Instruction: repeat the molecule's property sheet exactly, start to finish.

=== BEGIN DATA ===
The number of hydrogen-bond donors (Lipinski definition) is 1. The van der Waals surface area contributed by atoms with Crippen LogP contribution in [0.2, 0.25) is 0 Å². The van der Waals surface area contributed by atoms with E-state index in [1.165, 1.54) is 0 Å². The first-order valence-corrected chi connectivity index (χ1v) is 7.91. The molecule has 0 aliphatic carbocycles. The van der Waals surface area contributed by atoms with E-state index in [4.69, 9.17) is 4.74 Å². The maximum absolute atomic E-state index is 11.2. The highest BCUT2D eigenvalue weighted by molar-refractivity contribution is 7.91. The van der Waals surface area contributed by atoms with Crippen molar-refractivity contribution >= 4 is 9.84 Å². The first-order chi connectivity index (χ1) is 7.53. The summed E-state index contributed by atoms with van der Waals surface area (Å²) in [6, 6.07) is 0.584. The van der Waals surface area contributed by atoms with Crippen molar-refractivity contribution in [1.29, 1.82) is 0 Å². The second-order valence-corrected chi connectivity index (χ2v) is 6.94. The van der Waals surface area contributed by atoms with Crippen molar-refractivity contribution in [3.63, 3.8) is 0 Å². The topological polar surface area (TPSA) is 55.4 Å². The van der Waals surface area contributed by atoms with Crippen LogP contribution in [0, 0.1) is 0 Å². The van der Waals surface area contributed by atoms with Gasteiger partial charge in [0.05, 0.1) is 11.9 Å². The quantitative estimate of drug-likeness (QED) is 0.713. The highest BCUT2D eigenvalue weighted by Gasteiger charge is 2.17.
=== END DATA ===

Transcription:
The number of hydrogen-bond donors (Lipinski definition) is 1. The van der Waals surface area contributed by atoms with Crippen LogP contribution in [0.2, 0.25) is 0 Å². The van der Waals surface area contributed by atoms with E-state index in [1.165, 1.54) is 0 Å². The first-order valence-corrected chi connectivity index (χ1v) is 7.91. The molecule has 0 aliphatic carbocycles. The van der Waals surface area contributed by atoms with E-state index in [4.69, 9.17) is 4.74 Å². The maximum absolute atomic E-state index is 11.2. The highest BCUT2D eigenvalue weighted by molar-refractivity contribution is 7.91. The van der Waals surface area contributed by atoms with Crippen molar-refractivity contribution >= 4 is 9.84 Å². The first-order chi connectivity index (χ1) is 7.53. The summed E-state index contributed by atoms with van der Waals surface area (Å²) in [6, 6.07) is 0.584. The van der Waals surface area contributed by atoms with Crippen molar-refractivity contribution in [1.29, 1.82) is 0 Å². The second-order valence-corrected chi connectivity index (χ2v) is 6.94. The van der Waals surface area contributed by atoms with Crippen molar-refractivity contribution in [3.63, 3.8) is 0 Å². The topological polar surface area (TPSA) is 55.4 Å². The van der Waals surface area contributed by atoms with Crippen LogP contribution in [0, 0.1) is 0 Å². The van der Waals surface area contributed by atoms with Gasteiger partial charge in [0.05, 0.1) is 11.9 Å². The quantitative estimate of drug-likeness (QED) is 0.713. The highest BCUT2D eigenvalue weighted by Gasteiger charge is 2.17.